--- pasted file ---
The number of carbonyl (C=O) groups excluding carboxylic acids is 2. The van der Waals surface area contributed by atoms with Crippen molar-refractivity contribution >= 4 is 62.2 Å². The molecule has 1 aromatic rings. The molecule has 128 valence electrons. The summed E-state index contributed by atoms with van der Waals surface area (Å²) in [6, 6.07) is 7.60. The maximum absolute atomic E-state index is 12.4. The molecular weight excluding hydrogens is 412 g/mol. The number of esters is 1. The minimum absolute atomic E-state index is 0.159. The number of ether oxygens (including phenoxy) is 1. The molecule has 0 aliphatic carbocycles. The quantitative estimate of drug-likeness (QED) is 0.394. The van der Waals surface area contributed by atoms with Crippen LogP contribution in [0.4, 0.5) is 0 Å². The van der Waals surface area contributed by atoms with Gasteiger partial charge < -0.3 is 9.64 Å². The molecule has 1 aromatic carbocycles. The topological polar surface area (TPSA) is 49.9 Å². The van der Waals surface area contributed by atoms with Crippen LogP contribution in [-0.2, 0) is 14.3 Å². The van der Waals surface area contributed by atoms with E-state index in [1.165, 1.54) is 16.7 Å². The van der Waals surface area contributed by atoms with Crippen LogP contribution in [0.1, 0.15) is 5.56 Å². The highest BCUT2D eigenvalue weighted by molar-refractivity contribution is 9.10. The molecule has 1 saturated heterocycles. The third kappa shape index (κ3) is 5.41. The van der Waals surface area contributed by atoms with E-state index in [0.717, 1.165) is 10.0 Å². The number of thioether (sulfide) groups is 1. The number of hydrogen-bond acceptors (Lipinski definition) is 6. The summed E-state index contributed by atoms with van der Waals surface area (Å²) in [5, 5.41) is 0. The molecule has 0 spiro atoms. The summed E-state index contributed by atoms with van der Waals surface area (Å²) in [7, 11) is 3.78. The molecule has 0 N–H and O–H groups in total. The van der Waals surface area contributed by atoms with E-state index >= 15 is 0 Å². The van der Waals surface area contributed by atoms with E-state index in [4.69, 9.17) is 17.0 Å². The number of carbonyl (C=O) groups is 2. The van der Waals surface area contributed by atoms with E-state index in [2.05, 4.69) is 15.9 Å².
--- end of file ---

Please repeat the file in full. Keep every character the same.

The number of carbonyl (C=O) groups excluding carboxylic acids is 2. The van der Waals surface area contributed by atoms with Crippen molar-refractivity contribution >= 4 is 62.2 Å². The molecule has 1 aromatic rings. The molecule has 128 valence electrons. The summed E-state index contributed by atoms with van der Waals surface area (Å²) in [6, 6.07) is 7.60. The maximum absolute atomic E-state index is 12.4. The molecular weight excluding hydrogens is 412 g/mol. The number of esters is 1. The minimum absolute atomic E-state index is 0.159. The number of ether oxygens (including phenoxy) is 1. The molecule has 0 aliphatic carbocycles. The quantitative estimate of drug-likeness (QED) is 0.394. The van der Waals surface area contributed by atoms with Crippen LogP contribution in [0.4, 0.5) is 0 Å². The van der Waals surface area contributed by atoms with Gasteiger partial charge < -0.3 is 9.64 Å². The molecule has 1 aromatic carbocycles. The topological polar surface area (TPSA) is 49.9 Å². The van der Waals surface area contributed by atoms with Crippen LogP contribution in [-0.2, 0) is 14.3 Å². The van der Waals surface area contributed by atoms with E-state index in [1.165, 1.54) is 16.7 Å². The van der Waals surface area contributed by atoms with Crippen LogP contribution in [0.1, 0.15) is 5.56 Å². The highest BCUT2D eigenvalue weighted by molar-refractivity contribution is 9.10. The molecule has 1 saturated heterocycles. The third kappa shape index (κ3) is 5.41. The van der Waals surface area contributed by atoms with E-state index in [0.717, 1.165) is 10.0 Å². The number of thioether (sulfide) groups is 1. The number of hydrogen-bond acceptors (Lipinski definition) is 6. The summed E-state index contributed by atoms with van der Waals surface area (Å²) in [5, 5.41) is 0. The molecule has 0 spiro atoms. The summed E-state index contributed by atoms with van der Waals surface area (Å²) in [7, 11) is 3.78. The molecule has 0 N–H and O–H groups in total. The van der Waals surface area contributed by atoms with E-state index >= 15 is 0 Å². The van der Waals surface area contributed by atoms with E-state index in [4.69, 9.17) is 17.0 Å². The number of carbonyl (C=O) groups is 2. The van der Waals surface area contributed by atoms with E-state index in [2.05, 4.69) is 15.9 Å².